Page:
Goliath Birdeater: the largest spider in the world, or not?

Spiders come in all shapes and sizes, from small, intelligent jumping spiders to the extremely deadly and funny Hercules. Giant mythical spiders have been depicted time and time again throughout history – most recently in the form of Adam Sandler’s space therapist – but fiction aside, what’s the biggest spider currently stomping around the Earth with us?

Narrowing it down to the definitive beast of all eight-legged beasts is a difficult task, as many spiders have similar sizes and many species exhibit sexual dimorphism. Sexual dimorphism describes the physical differences between males and females of the same species. In some spider species, such as many reptiles, females are larger than males, allowing them to carry a greater number of eggs.

In general, spiders can be divided into two groups or “suborders”. Araneomorphae make up 90 percent of the spiders on Earth and are considered “true spiders.” These include species of orb weavers, jumping spiders and huntsman spiders, all of which are characterized by fangs that are angled together in a pincer-like manner.

The second group consists of ancient spiders called mygalomorphs. This group, consisting of more than 3,000 species, includes all tarantulas, trapdoor spiders and funnel-web spiders. Distinguished in part by their downward canine teeth, they are considered more primitive than the araneomorphs, having remained relatively unchanged for thousands of years. Due to their slow evolution, they have retained certain features of antiquity, namely their impressive size.

The Goliath bird eater

Black Goliath bird-eating spider sitting on man's hand.  Isolated Halloween concept.

A relatively small example of a Goliath bird eater.

Image credits: PetlinDmitry / Shutterstock.com

Measured in terms of size and mass, the largest spider in the world is the Goliath bird eater (Theraphosa blondi), more specifically the female Goliath bird-eater, which is described as being the size of a young puppy.

It is speculated that the name comes from a 19th century engraving depicting a tarantula eating a hummingbird. Theraposa gender is labeled as ‘bird eaters’. However, others believe that the name comes from an account of South American explorers in the 16th century who came across some chicks that had fallen into the web lining of a Goliath burrow, leading to the assumption that these small birds were the intended prey of the were spider.

However, the name “bird eater” is a bit of a misnomer, as Goliath bird eaters, like many giant spiders, feed primarily on worms, amphibians and large insects. But thanks to their large 2.5 centimeter (1 inch) fangs and powerful neurotoxin venom, they are more than capable of eating small birds and other similarly sized prey, such as small rodents.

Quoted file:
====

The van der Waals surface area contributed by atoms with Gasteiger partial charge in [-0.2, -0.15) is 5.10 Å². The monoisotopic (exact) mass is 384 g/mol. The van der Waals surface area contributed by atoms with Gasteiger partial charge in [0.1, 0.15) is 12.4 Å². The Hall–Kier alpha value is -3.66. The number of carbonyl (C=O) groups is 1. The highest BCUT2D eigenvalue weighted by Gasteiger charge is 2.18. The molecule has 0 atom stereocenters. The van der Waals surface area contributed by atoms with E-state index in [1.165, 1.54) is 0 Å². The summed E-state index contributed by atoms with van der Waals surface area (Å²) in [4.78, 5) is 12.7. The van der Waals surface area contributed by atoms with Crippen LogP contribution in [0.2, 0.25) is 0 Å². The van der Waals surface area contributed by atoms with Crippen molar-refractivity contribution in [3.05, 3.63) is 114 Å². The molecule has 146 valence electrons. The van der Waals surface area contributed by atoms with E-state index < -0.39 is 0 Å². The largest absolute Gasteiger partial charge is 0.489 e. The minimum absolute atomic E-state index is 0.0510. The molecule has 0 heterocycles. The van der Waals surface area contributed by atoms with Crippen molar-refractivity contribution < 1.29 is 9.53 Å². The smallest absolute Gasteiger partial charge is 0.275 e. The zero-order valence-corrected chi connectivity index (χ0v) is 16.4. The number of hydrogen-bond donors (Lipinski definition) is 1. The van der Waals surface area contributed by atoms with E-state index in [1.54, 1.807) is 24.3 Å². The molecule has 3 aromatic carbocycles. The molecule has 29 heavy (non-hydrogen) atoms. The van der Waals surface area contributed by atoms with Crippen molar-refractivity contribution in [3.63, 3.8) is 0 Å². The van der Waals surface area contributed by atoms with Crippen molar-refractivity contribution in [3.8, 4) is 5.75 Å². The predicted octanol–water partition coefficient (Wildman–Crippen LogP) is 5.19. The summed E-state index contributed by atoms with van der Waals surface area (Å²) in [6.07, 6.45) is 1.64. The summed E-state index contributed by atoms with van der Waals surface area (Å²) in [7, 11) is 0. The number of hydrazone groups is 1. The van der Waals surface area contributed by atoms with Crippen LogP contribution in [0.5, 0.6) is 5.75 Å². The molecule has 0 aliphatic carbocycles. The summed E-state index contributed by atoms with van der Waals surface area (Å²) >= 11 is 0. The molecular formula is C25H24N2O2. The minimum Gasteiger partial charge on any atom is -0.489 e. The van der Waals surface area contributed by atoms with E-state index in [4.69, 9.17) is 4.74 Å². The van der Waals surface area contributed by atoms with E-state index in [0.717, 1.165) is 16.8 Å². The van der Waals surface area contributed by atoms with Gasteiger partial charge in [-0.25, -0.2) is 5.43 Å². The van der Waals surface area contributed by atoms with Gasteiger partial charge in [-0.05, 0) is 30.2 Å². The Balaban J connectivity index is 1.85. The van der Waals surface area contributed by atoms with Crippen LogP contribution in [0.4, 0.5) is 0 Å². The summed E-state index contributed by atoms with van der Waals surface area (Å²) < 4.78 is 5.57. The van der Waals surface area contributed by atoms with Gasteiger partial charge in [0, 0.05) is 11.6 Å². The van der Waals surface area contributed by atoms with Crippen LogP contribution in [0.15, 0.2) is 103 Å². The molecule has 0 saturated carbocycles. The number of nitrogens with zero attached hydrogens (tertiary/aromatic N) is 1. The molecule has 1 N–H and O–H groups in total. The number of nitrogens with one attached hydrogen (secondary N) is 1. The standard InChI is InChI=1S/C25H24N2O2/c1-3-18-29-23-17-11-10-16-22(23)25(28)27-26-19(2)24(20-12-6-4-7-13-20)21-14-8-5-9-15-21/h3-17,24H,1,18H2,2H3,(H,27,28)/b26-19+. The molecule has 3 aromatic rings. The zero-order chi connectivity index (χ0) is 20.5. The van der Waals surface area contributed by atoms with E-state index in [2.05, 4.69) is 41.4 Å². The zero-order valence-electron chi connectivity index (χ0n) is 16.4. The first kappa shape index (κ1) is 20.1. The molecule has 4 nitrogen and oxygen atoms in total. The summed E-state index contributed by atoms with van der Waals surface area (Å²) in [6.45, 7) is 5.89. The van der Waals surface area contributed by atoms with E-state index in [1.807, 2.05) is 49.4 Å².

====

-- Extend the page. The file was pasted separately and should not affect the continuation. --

But despite being fatal to many smaller species, Goliath bird-eater venom is not fatal to humans. However, humans are harmful to Goliath bird eaters as they are said to be a delicious delicacy when roasted in banana leaves.

Like many spiders, Goliath bird eaters are nocturnal and almost completely blind. Instead, they rely on their sensitive, furry bodies to detect light vibrations and guide them to their next meal. They also have impressively long lifespans: female Goliath bird-eaters live for about twenty years, while their relatively small male counterparts generally live only three to six years.

While many tarantula species make great pets and have docile temperaments, the Goliath bird eater is one of the more brazen species. They are known for being skittish, nervous and even aggressive, with their impressive teeth potentially causing a nasty bite.

The Giant Hunter

Giant huntsman spider on rough surface

The giant huntsman spider lives mainly in caves.

Image credits: Nikhil Guhagarkar / Shutterstock.com

However, it can be argued that the Goliath bird eater is not the largest spider in terms of leg span. Despite this being the main reason why arachnophobes tend not to visit Australia, the giant huntsman spider (Heteropoda maxima) is mainly found in Asia, where it was only first identified in 2001 in a cave in Laos.

There are thousands of subspecies in the huntsman family (Sparassidae), many of which are common in Australia, Asia, Africa and South America, but only a few people have actually seen a wild giant hunter in the 23 years since its discovery.